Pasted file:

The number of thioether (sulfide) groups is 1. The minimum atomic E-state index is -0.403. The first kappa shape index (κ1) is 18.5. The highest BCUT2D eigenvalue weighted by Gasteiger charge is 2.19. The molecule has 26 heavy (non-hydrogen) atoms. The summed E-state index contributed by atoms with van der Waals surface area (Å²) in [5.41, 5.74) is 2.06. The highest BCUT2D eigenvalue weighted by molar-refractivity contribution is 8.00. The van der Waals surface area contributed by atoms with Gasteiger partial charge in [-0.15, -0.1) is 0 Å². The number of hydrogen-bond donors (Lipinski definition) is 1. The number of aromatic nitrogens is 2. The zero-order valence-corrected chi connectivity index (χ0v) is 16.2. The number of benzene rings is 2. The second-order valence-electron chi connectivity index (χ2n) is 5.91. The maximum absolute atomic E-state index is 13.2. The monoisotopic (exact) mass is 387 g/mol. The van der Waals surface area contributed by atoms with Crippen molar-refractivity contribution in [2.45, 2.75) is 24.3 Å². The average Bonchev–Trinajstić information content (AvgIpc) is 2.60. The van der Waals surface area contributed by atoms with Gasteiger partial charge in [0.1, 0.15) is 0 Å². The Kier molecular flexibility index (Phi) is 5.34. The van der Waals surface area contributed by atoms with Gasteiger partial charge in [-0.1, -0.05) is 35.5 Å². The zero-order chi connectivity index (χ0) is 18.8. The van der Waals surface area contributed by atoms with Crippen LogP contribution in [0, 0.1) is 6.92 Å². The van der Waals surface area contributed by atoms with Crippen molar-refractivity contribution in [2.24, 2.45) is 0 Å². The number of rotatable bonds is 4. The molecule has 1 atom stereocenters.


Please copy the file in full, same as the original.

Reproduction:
The number of thioether (sulfide) groups is 1. The minimum atomic E-state index is -0.403. The first kappa shape index (κ1) is 18.5. The highest BCUT2D eigenvalue weighted by Gasteiger charge is 2.19. The molecule has 26 heavy (non-hydrogen) atoms. The summed E-state index contributed by atoms with van der Waals surface area (Å²) in [5.41, 5.74) is 2.06. The highest BCUT2D eigenvalue weighted by molar-refractivity contribution is 8.00. The van der Waals surface area contributed by atoms with Gasteiger partial charge in [-0.15, -0.1) is 0 Å². The number of hydrogen-bond donors (Lipinski definition) is 1. The number of aromatic nitrogens is 2. The zero-order valence-corrected chi connectivity index (χ0v) is 16.2. The number of benzene rings is 2. The second-order valence-electron chi connectivity index (χ2n) is 5.91. The maximum absolute atomic E-state index is 13.2. The monoisotopic (exact) mass is 387 g/mol. The van der Waals surface area contributed by atoms with Crippen molar-refractivity contribution in [2.45, 2.75) is 24.3 Å². The average Bonchev–Trinajstić information content (AvgIpc) is 2.60. The van der Waals surface area contributed by atoms with Gasteiger partial charge in [0.1, 0.15) is 0 Å². The Kier molecular flexibility index (Phi) is 5.34. The van der Waals surface area contributed by atoms with Gasteiger partial charge in [-0.1, -0.05) is 35.5 Å². The zero-order chi connectivity index (χ0) is 18.8. The van der Waals surface area contributed by atoms with Crippen LogP contribution in [0, 0.1) is 6.92 Å². The van der Waals surface area contributed by atoms with Crippen molar-refractivity contribution in [2.24, 2.45) is 0 Å². The number of rotatable bonds is 4. The molecule has 1 atom stereocenters.